A pair of companion bills from Democratic state Sen. Annette Taddeo and GOP state Rep. Juan Fernandez-Barquin would force public schools to obtain parental consent before administering corporal punishment to a student.
Florida is one of nearly 20 states that still allow corporal punishment in schools.
“Another adult must be present and must be informed in the student’s presence of the reason for the punishment,” reads Section 1002.20(4)(c) of Florida Statutes.
“Upon request, the teacher or school principal must provide the parent with a written explanation of the reason for the punishment and the name of the other adult who was present.”
According to a report from the Florida Phoenix, 19 of Florida’s 67 districts utilized the practice during the 2017-18 school year.
But the bipartisan measure from Taddeo (SB 1058) and Fernandez-Barquin (HB 781) would also require a written notice to go out before the punishment is administered. It also bars teachers from carrying out the punishment going forward. That authority would rest solely with a principal.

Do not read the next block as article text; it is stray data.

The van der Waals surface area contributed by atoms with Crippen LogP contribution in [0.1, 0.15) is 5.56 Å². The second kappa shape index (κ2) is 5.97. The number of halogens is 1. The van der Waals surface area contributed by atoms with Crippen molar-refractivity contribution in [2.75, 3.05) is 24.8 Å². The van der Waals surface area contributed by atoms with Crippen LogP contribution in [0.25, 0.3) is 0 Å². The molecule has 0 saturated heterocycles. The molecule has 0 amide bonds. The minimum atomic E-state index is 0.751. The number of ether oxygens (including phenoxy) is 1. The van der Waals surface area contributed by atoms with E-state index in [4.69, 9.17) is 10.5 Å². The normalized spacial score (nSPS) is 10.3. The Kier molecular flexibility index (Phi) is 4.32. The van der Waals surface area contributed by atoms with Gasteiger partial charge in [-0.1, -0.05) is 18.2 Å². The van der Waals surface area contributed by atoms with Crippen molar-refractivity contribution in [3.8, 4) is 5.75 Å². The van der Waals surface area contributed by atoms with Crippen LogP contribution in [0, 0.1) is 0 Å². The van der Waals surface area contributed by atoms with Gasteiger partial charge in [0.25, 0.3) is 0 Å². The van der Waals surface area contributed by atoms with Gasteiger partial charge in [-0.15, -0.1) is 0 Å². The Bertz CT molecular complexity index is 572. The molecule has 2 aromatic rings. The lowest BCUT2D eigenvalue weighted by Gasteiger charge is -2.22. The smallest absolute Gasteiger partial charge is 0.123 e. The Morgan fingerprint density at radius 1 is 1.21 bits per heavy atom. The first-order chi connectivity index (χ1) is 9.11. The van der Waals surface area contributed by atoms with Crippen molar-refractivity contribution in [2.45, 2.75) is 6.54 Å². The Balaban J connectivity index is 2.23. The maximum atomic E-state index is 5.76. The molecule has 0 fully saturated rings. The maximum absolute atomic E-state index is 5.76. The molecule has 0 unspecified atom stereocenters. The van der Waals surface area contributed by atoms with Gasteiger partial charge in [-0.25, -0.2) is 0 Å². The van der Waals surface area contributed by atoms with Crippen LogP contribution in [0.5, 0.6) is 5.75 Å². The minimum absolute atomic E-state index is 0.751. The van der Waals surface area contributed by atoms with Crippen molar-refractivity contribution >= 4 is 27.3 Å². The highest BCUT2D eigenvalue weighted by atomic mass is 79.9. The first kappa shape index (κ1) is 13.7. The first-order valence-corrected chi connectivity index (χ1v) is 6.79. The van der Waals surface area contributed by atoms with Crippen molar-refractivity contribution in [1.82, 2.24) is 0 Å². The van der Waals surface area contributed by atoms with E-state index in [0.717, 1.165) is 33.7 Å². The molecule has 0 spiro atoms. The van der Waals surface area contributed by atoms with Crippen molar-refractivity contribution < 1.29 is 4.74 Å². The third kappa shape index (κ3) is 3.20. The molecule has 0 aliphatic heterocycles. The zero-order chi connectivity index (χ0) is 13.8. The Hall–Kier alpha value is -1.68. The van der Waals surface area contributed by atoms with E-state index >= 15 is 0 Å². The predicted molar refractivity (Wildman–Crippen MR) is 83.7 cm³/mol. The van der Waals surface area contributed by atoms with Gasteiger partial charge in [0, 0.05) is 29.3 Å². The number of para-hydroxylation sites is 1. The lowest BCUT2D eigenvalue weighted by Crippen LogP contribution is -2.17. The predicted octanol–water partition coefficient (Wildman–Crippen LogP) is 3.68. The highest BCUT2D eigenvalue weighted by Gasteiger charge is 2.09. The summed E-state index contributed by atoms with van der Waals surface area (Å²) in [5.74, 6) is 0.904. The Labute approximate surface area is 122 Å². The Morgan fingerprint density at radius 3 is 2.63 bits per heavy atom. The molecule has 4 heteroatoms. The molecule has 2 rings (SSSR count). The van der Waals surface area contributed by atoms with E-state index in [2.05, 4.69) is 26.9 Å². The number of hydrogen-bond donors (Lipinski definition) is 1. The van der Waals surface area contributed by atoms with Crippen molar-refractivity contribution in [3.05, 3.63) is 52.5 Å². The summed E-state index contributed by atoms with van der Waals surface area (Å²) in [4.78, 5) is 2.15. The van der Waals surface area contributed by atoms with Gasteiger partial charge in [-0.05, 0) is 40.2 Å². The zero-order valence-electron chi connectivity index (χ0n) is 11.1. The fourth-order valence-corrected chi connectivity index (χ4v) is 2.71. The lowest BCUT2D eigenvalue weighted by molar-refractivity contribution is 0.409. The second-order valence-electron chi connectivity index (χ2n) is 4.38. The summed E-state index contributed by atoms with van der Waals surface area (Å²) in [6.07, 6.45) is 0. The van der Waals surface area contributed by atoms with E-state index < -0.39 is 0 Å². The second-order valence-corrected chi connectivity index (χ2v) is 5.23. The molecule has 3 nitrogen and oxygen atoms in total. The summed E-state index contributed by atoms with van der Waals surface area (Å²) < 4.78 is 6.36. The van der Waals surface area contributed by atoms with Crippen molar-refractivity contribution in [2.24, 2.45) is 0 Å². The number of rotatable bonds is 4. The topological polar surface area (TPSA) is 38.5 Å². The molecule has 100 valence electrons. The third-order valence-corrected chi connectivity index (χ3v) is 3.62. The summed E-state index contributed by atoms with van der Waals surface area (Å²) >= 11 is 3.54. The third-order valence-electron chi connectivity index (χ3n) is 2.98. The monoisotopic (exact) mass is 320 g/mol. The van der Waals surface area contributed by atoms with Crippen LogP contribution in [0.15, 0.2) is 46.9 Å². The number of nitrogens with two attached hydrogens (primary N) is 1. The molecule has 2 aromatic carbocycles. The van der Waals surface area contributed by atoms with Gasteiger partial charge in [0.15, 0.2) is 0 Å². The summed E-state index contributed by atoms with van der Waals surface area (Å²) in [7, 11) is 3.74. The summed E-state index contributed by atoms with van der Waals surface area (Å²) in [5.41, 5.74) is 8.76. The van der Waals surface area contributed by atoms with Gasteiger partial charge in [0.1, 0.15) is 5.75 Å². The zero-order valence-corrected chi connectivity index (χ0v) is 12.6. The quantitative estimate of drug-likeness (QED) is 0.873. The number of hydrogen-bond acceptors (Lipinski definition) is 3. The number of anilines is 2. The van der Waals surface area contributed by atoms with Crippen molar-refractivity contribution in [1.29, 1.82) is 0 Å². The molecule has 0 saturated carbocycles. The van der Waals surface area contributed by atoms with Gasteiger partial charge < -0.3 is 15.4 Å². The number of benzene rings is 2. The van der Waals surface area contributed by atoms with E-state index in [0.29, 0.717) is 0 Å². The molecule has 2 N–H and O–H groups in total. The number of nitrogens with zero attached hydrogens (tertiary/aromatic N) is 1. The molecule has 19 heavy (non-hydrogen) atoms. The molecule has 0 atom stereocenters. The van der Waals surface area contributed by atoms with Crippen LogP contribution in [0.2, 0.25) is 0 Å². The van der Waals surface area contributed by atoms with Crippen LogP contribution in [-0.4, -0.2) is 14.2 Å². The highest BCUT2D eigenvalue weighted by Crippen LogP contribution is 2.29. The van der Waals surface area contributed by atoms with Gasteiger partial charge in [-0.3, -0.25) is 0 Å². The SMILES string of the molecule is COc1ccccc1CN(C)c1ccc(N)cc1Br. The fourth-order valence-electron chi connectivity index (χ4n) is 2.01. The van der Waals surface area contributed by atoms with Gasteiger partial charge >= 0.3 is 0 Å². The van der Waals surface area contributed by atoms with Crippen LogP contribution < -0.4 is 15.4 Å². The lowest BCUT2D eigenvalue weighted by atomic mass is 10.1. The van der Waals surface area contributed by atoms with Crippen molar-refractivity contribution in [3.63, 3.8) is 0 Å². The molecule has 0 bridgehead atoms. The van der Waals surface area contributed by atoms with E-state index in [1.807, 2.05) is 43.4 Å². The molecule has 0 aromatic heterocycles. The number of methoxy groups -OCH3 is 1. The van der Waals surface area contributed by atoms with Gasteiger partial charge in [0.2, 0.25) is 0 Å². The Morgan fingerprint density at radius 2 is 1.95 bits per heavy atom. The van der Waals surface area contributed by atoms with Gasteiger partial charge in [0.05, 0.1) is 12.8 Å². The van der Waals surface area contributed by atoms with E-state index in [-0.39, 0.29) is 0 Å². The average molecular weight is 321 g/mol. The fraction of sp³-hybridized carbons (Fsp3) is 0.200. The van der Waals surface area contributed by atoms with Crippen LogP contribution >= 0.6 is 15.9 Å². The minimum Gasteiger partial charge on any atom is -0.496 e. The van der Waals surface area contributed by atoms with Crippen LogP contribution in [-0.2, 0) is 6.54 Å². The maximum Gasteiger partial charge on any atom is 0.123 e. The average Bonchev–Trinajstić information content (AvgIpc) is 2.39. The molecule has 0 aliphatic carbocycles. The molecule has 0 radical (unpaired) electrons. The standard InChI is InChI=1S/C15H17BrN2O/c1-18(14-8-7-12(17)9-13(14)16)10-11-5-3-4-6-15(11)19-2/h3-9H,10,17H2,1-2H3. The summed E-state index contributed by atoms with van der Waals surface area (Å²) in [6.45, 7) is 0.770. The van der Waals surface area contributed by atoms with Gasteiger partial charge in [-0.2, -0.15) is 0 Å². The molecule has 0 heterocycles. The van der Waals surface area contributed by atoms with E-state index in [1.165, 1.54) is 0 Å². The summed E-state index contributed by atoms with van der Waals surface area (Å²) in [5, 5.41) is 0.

“The school principal must notify the student’s parent in writing, and the student’s parent must provide written consent before the principal administers the punishment,” the updated statute would read.
Taddeo attempted to work on the issue last year with state Rep. Ana Maria Rodriguez. Taddeo’s measure advanced through the Senate Education Committee before dying. The House version didn’t pass a single committee.
The legislation would also limit corporal punishment to the use of a paddle. The law currently allows “the moderate use of physical force or physical contact by a teacher or principal as may be necessary to maintain discipline or to enforce school rule.”
That statute does not explicitly lay out what tools may be used, though it is typically a paddle. Taddeo and Fernandez-Barquin seek to clarify that portion of the statute to ensure only paddles are used.
The measure also includes an outright ban on the use of corporal punishment on students with disabilities.
Should lawmakers approve the change, the bill would take effect on July 1, 2020, ahead of the next school year.